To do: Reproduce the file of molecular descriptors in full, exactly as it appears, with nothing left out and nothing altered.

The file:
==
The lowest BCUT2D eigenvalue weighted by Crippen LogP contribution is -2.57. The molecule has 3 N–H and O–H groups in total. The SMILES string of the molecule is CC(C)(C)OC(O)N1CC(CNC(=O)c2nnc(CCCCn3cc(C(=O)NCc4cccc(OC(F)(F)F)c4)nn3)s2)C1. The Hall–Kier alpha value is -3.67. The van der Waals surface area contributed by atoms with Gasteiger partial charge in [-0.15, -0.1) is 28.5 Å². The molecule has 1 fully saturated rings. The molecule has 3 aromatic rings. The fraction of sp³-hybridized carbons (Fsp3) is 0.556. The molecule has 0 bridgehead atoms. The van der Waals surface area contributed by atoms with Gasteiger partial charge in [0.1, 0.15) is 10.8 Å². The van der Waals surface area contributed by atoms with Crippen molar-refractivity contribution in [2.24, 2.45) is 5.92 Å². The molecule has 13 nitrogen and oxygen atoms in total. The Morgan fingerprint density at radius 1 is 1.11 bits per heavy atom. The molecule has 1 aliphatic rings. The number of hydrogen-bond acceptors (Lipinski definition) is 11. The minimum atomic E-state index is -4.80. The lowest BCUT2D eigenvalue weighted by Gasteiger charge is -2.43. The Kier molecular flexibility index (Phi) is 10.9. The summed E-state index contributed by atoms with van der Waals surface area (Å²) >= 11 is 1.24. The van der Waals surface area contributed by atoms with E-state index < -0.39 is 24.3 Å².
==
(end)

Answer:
The lowest BCUT2D eigenvalue weighted by Crippen LogP contribution is -2.57. The molecule has 3 N–H and O–H groups in total. The SMILES string of the molecule is CC(C)(C)OC(O)N1CC(CNC(=O)c2nnc(CCCCn3cc(C(=O)NCc4cccc(OC(F)(F)F)c4)nn3)s2)C1. The Hall–Kier alpha value is -3.67. The van der Waals surface area contributed by atoms with Gasteiger partial charge in [-0.15, -0.1) is 28.5 Å². The molecule has 1 fully saturated rings. The molecule has 3 aromatic rings. The fraction of sp³-hybridized carbons (Fsp3) is 0.556. The molecule has 0 bridgehead atoms. The van der Waals surface area contributed by atoms with Gasteiger partial charge in [0.1, 0.15) is 10.8 Å². The van der Waals surface area contributed by atoms with Crippen molar-refractivity contribution in [2.24, 2.45) is 5.92 Å². The molecule has 13 nitrogen and oxygen atoms in total. The Morgan fingerprint density at radius 1 is 1.11 bits per heavy atom. The molecule has 1 aliphatic rings. The number of hydrogen-bond acceptors (Lipinski definition) is 11. The minimum atomic E-state index is -4.80. The lowest BCUT2D eigenvalue weighted by Gasteiger charge is -2.43. The Kier molecular flexibility index (Phi) is 10.9. The summed E-state index contributed by atoms with van der Waals surface area (Å²) >= 11 is 1.24. The van der Waals surface area contributed by atoms with E-state index < -0.39 is 24.3 Å².